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cmd/link: loading c-shared into Go program crashes on Windows #22192

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mattn opened this issue Oct 10, 2017 · 44 comments
Open

cmd/link: loading c-shared into Go program crashes on Windows #22192

mattn opened this issue Oct 10, 2017 · 44 comments
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compiler/runtime Issues related to the Go compiler and/or runtime. NeedsInvestigation Someone must examine and confirm this is a valid issue and not a duplicate of an existing one. OS-Windows
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@mattn
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mattn commented Oct 10, 2017

What version of Go are you using (go version)?

go version devel +bb0bfd002a Tue Oct 10 01:02:27 2017 +0000 windows/amd64

Does this issue reproduce with the latest release?

Only tip

What operating system and processor architecture are you using (go env)?

set GOARCH=amd64
set GOBIN=
set GOEXE=.exe
set GOHOSTARCH=amd64
set GOHOSTOS=windows
set GOOS=windows
set GOPATH=c:/dev/go
set GORACE=
set GOROOT=c:\go
set GOTOOLDIR=c:\go\pkg\tool\windows_amd64
set GCCGO=gccgo
set CC=gcc
set GOGCCFLAGS=-m64 -mthreads -fmessage-length=0 -fdebug-prefix-map=C:\Users\mattn\AppData\Local\Temp\go-build049037059=/tmp/go-build -gno-record-gcc-switches
set CXX=g++
set CGO_ENABLED=1
set CGO_CFLAGS=-g -O2
set CGO_CPPFLAGS=
set CGO_CXXFLAGS=-g -O2
set CGO_FFLAGS=-g -O2
set CGO_LDFLAGS=-g -O2
set PKG_CONFIG=pkg-config

What did you do?

foo.go

package main

import "C"
import (
	"fmt"
)

//export Foo
func Foo() {
	fmt.Println("foo")
}

func main() {
}

creating foo.dll

go build -buildmode=c-shared -o foo.dll foo.go

call Foo in foo.dll

package main

import (
	"syscall"
)

func main() {
	syscall.NewLazyDLL("foo.dll").NewProc("Foo").Call()
}

What did you see instead?

output foo

What did you expect to see?

panic

fatal error: unexpected signal during runtime execution
[signal 0xc0000005 code=0x0 addr=0xfffffffac5feddfe pc=0x6ae92064]

goroutine 1 [running]:
runtime.throw(0x6af45d8d, 0x2a)
	c:/go/src/runtime/panic.go:616 +0x88 fp=0xc042033730 sp=0xc042033710 pc=0x6aea9398
runtime.sigpanic()
	c:/go/src/runtime/signal_windows.go:155 +0x170 fp=0xc042033760 sp=0xc042033730 pc=0x6aeb9da0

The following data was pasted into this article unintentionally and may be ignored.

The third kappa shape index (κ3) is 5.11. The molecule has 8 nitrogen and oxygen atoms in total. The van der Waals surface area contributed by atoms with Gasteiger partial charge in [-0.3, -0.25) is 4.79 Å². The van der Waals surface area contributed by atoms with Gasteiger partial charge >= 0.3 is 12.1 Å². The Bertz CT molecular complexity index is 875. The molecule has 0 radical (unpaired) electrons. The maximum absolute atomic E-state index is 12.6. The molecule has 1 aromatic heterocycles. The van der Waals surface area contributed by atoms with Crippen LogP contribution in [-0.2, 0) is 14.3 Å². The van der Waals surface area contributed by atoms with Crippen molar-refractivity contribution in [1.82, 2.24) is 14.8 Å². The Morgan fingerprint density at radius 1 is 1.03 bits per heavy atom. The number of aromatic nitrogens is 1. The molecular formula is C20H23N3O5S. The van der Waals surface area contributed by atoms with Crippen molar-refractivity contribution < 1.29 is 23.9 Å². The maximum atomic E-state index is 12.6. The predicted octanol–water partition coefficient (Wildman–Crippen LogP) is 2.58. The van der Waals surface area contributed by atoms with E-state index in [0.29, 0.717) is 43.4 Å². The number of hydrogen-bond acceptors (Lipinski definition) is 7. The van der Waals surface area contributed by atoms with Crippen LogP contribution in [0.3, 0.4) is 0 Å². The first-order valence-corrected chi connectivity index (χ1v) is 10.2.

runtime.heapBitsSetType(0xc042034020, 0x10, 0x10, 0x6af1f520)
	c:/go/src/runtime/mbitmap.go:921 +0x544 fp=0xc0420337b8 sp=0xc042033760 pc=0x6ae92064
runtime.mallocgc(0x10, 0x6af1f520, 0x1, 0xc04200c2c0)
	c:/go/src/runtime/malloc.go:740 +0x582 fp=0xc042033858 sp=0xc0420337b8 pc=0x6ae8f202
runtime.convT2Estring(0x6af1f520, 0xc0420338e8, 0x40, 0x6af52100)
	c:/go/src/runtime/iface.go:357 +0x71 fp=0xc042033890 sp=0xc042033858 pc=0x6ae8d361
runtime.preprintpanics(0xc042033978)
	c:/go/src/runtime/panic.go:402 +0xe6 fp=0xc042033908 sp=0xc042033890 pc=0x6aea8896
panic(0x6af26ee0, 0x6afb2ec0)
	c:/go/src/runtime/panic.go:543 +0x41b fp=0xc0420339b0 sp=0xc042033908 pc=0x6aea8edb
runtime.panicmem()
	c:/go/src/runtime/panic.go:63 +0x59 fp=0xc0420339d0 sp=0xc0420339b0 pc=0x6aea7bc9
runtime.sigpanic()
	c:/go/src/runtime/signal_windows.go:161 +0x83 fp=0xc042033a00 sp=0xc0420339d0 pc=0x6aeb9cb3
os.(*File).write(0x0, 0xc04200e068, 0x4, 0x8, 0x0, 0x0, 0xc2034028)
	c:/go/src/os/file_windows.go:224 +0x29 fp=0xc042033a48 sp=0xc042033a00 pc=0x6aeec0a9
os.(*File).Write(0x0, 0xc04200e068, 0x4, 0x8, 0x0, 0x0, 0x0)
	c:/go/src/os/file.go:140 +0x73 fp=0xc042033ac0 sp=0xc042033a48 pc=0x6aeeb943
fmt.Fprintln(0x6af520a0, 0x0, 0xc042033ba8, 0x1, 0x1, 0x4b3600, 0xc042033c48, 0x3)
	c:/go/src/fmt/print.go:255 +0x89 fp=0xc042033b28 sp=0xc042033ac0 pc=0x6af08109
fmt.Println(0xc042033ba8, 0x1, 0x1, 0x0, 0x4b3600, 0xc042033c90)
	c:/go/src/fmt/print.go:264 +0x5e fp=0xc042033b78 sp=0xc042033b28 pc=0x6af081ce